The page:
The time: the early s. The place: a well-appointed house in Tehran. A formal luncheon party is just coming to an end. After the man of the house has complimented his wife on the food, he and all the other men go off to take naps. Young Marjane is sent off to prepare the samovar, while her mother, her aunt, her grandmother and their friends do the washing-up.

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Amazon wishlist. Embroideries by Marjane Satrapi. Our Assessment: B : nicely drawn, some decent stories, but too simple and simplistic. Please note that these ratings solely represent the complete review 's biased interpretation and subjective opinion of the actual reviews and do not claim to accurately reflect or represent the views of the reviewers.

Similarly the illustrative quotes chosen here are merely those the complete review subjectively believes represent the tenor and judgment of the review as a whole.

We acknowledge and remind and warn you that they may, in fact, be entirely unrepresentative of the actual reviews by any other measure. The complete review 's Review :. Embroideries is another of Marjane Satrapi's autobiographical books, heavy on the comic book-type illustrations, fairly light on the text.

Embroideries doesn't continue her life-story, but rather offers examples of many others'. The setting is a Tehran Kaffeeklatsch well, a tea-klatsch , a gathering of women presided over by Marjane's grandmother. Her motto here is: "To speak behind others' backs is the ventilator of the heart", and there's a good deal of ventilating going on along with quite a bit of confession. The main topic of conversation is sex, and in experiences they've had or heard about the women present a picture of sex in contemporary Iran.

The stories that are related are both disturbing and funny, a variety of mishaps of varying degrees of tragedy and comedy usually a mix of the two. Common to many of them is the obsession with a woman being a virgin when she gets married. The stories are nicely related: Satrapi's drawings are charming and well-organised, and the dialogue conversation-like and convincing. But, as tends to be the case in such exchanges of stories tossed back and forth across a table or room at this sort of gathering, they are less real stories than anecdotes.

Satrapi makes her points, but there's little beyond that -- and certainly no discussion of the issues involved. The drawings help suggest a little more about the characters, but other than the grandparents these are examples, not individuals. In the way most of them are presented they remain memorable -- if at all -- for their particular sexual mishap the woman with the razor blade Surely that can't be the message she is trying to convey?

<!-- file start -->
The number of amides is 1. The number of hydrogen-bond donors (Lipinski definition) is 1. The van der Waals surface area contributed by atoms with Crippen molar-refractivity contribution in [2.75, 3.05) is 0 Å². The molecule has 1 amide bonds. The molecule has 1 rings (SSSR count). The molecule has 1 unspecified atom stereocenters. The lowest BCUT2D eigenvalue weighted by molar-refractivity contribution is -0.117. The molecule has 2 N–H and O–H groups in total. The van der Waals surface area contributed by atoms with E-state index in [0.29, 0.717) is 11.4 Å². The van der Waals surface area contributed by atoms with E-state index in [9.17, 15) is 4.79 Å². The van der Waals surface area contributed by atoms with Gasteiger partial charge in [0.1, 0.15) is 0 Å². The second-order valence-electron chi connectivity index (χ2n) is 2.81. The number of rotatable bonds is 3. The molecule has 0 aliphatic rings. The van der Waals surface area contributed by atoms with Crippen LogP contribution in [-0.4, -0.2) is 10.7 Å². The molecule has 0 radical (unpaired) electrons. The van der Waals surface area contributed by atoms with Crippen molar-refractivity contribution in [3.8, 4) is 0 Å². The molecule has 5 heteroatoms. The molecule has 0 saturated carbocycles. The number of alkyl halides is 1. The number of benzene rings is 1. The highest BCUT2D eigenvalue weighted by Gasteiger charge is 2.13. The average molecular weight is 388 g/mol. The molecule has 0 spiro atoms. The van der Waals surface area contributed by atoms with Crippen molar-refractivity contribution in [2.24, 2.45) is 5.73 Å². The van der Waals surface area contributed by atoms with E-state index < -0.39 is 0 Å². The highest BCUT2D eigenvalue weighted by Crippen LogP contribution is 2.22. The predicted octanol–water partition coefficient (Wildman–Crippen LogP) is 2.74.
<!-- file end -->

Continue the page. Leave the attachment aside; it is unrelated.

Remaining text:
The ridiculousness of the prevalent sexual mores is self-evident, but Satrapi also does little to explore either the reasons for these or the implications of other possible attitudes. One aunt, for example, takes the most radical position: Why don't we behave as Westerners do!? For them, since the problem of sex is resolved, they can move on to other things!

This is the reason they progress!!! There's no attempt whatsoever to question or challenge or embrace this opinion; the reactions are the claim that in the West aristocrats also value virginity highly another dubious assertion that goes unchallenged and then it's on with the next anecdote. Satrapi offers good, sly fun: the anecdotes are well-presented, the drawings winning.

The reader feels like a fly on the wall or a voyeur at this gathering in this household, watching and listening to these women gab and gossip away. But, while it's not entirely superficial fun, there is ultimately relatively little depth here, neither in the exploration of these characters nor in any true exploration of the subject matter. Embroideries is appealing enough: it's an enjoyable, entertaining read.

But it's ultimately also pretty thin stuff -- and feels closer in quality and presentation to a TV sit-com than a decent book. Don't get us wrong: there are or have been some damn fine TV sit-coms out there, and like them Embroideries strikes a chord and makes an impression.

But the impression is a fairly fleeting and shallow one, and it's best enjoyed in the moment and has little resonance. Trying to meet all your book preview and review needs. Contents: Main.

Embroideries - US. Embroideries - UK. Embroideries - Canada. Broderies - France. Sticheleien - Deutschland. Sunday Telegraph. The Washington Post.



Look Inside. From the best—selling author of Persepolis comes this gloriously entertaining and enlightening look into the sex lives of Iranian women. Naturally, the subject turns to love, sex and the vagaries of men. By turns revealing and hilarious, these are stories about the lengths to which some women will go to find a man, keep a man or, most important, keep up appearances. Full of surprises, this introduction to the private lives of some fascinating women, whose life stories and lovers will strike us as at once deeply familiar and profoundly different from our own, is sure to bring smiles of recognition to the faces of women everywhere—and to teach us all a thing or two.

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On Marjane Satrapi’s Early #MeToo Novel

They converse in a woman-only space. I first saw the slim book, unexpectedly, in a Foyles bookstore after getting off the London Underground at Waterloo Station. Its mauve-dark cover—a purple background, in front of which women in black stand and smile at the reader—immediately tugged at me. For years, I taught Embroideries to undergrads in a Global Literature class. We talked about depictions of Iran, Orientalism, sexuality, cults of virginity, and the way that comics, like text, arguably have their own language, their own unique way to be consumed as artistic medium, old as our earliest paintings on cave walls.

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